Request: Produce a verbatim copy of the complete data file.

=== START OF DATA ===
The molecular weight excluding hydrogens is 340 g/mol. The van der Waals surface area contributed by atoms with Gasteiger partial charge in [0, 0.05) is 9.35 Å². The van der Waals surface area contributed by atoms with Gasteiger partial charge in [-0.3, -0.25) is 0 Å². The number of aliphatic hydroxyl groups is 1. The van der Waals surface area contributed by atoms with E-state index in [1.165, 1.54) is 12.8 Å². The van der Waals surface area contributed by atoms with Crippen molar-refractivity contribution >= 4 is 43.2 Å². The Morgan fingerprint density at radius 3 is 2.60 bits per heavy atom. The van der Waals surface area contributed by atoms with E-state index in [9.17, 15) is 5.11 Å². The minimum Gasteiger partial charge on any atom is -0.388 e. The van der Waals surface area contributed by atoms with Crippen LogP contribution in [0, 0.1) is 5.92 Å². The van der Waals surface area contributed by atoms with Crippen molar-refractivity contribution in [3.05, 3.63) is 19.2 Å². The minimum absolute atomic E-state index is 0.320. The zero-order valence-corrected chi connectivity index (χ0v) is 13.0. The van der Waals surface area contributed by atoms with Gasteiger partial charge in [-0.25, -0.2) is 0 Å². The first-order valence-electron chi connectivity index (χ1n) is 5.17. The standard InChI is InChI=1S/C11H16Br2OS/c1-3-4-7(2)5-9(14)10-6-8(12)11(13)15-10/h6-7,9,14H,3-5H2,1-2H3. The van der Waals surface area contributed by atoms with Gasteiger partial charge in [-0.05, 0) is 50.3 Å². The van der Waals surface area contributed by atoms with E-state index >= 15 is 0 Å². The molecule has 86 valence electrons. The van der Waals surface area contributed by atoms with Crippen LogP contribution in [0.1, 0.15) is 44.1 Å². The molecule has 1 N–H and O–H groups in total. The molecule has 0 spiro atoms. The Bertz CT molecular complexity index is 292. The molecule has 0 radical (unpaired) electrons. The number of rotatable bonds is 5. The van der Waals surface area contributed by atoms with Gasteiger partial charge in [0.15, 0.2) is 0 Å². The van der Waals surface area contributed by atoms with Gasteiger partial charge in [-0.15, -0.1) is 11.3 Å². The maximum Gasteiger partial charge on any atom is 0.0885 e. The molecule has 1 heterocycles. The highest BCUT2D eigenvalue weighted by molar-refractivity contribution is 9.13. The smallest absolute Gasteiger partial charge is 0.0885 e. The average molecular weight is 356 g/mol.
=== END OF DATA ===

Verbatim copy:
The molecular weight excluding hydrogens is 340 g/mol. The van der Waals surface area contributed by atoms with Gasteiger partial charge in [0, 0.05) is 9.35 Å². The van der Waals surface area contributed by atoms with Gasteiger partial charge in [-0.3, -0.25) is 0 Å². The number of aliphatic hydroxyl groups is 1. The van der Waals surface area contributed by atoms with E-state index in [1.165, 1.54) is 12.8 Å². The van der Waals surface area contributed by atoms with Crippen molar-refractivity contribution >= 4 is 43.2 Å². The Morgan fingerprint density at radius 3 is 2.60 bits per heavy atom. The van der Waals surface area contributed by atoms with E-state index in [9.17, 15) is 5.11 Å². The minimum Gasteiger partial charge on any atom is -0.388 e. The van der Waals surface area contributed by atoms with Crippen LogP contribution in [0, 0.1) is 5.92 Å². The van der Waals surface area contributed by atoms with Crippen molar-refractivity contribution in [3.05, 3.63) is 19.2 Å². The minimum absolute atomic E-state index is 0.320. The zero-order valence-corrected chi connectivity index (χ0v) is 13.0. The van der Waals surface area contributed by atoms with Gasteiger partial charge in [-0.25, -0.2) is 0 Å². The first-order valence-electron chi connectivity index (χ1n) is 5.17. The standard InChI is InChI=1S/C11H16Br2OS/c1-3-4-7(2)5-9(14)10-6-8(12)11(13)15-10/h6-7,9,14H,3-5H2,1-2H3. The van der Waals surface area contributed by atoms with Gasteiger partial charge in [-0.05, 0) is 50.3 Å². The van der Waals surface area contributed by atoms with E-state index >= 15 is 0 Å². The molecule has 86 valence electrons. The van der Waals surface area contributed by atoms with Crippen LogP contribution in [0.1, 0.15) is 44.1 Å². The molecule has 1 N–H and O–H groups in total. The molecule has 0 spiro atoms. The Bertz CT molecular complexity index is 292. The molecule has 0 radical (unpaired) electrons. The number of rotatable bonds is 5. The van der Waals surface area contributed by atoms with Gasteiger partial charge in [0.15, 0.2) is 0 Å². The van der Waals surface area contributed by atoms with Gasteiger partial charge in [-0.15, -0.1) is 11.3 Å². The maximum Gasteiger partial charge on any atom is 0.0885 e. The molecule has 1 heterocycles. The highest BCUT2D eigenvalue weighted by molar-refractivity contribution is 9.13. The smallest absolute Gasteiger partial charge is 0.0885 e. The average molecular weight is 356 g/mol.